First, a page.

For the past few weeks I have been blogging about injury and how types of therapy can help healing and repair after injury. However, there are factors which can negatively affect healing too.
Position of the wound is important because healing depends on the blood supply to the area. Parts of the horse with lots of arteries and veins eg: the face, will heal more quickly. The lower leg has a much poorer blood supply and so healing is slower. In addition to this, if the wound is in an area of the horse which is moved often, healing will be slower. As with any other animals, horses will also lick or bite painful wounds which can again slow healing.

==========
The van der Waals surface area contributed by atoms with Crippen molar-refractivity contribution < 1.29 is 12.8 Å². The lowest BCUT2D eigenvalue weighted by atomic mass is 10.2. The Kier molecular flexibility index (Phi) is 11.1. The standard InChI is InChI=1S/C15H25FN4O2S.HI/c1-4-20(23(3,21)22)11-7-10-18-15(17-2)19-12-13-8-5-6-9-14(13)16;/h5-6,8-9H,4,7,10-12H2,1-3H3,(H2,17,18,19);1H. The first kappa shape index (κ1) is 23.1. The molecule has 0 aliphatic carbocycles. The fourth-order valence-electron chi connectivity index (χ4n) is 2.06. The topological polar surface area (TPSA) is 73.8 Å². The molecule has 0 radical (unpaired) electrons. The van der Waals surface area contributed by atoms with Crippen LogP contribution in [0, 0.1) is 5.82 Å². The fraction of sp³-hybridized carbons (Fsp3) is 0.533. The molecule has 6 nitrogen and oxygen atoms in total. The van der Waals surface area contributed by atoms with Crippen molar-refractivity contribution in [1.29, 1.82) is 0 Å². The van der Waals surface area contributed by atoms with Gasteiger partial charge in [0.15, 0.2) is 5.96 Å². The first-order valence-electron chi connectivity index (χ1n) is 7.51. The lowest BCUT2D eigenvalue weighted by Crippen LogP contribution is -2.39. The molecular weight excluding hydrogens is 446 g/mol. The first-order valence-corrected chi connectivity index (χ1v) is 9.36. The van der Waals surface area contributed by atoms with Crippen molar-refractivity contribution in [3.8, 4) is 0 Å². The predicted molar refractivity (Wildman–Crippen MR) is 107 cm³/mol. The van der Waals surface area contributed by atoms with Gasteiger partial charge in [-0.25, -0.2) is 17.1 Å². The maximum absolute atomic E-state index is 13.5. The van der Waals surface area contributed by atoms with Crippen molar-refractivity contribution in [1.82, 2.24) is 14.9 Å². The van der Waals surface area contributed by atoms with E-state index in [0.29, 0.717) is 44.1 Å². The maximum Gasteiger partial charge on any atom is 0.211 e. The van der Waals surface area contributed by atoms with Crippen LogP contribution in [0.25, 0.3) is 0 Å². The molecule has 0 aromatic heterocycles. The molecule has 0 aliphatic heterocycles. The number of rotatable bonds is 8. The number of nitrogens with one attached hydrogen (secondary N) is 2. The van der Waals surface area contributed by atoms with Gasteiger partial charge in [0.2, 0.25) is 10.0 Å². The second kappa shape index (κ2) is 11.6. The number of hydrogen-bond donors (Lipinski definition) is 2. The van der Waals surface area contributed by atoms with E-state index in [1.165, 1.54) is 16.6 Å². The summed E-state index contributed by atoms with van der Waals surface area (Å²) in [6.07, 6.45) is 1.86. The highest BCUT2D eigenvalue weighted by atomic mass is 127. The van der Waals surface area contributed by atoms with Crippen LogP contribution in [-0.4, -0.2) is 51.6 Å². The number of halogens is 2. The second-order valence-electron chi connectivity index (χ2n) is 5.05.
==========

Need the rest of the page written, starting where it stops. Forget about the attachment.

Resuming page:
Granulation tissue is a normal part of the healing process. However, in the lower leg it can become a problem. In the normal healing process the surface of the wound will heal over at the same time as the deeper part of the wound is healing. Unfortunately, if this is slow (as in the lower leg), the wound will not heal over quickly enough to confine the granulation tissue. In this situation the granulation tissue can grow over the edge of the wound and form proud flesh. Epithelial cells will NOT grow over proud flesh but through and this is VERY SLOW. The granulation tissue will cause the epithelial cells at the edge of the wound to die so it is important to prevent proud flesh forming.
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Until next time!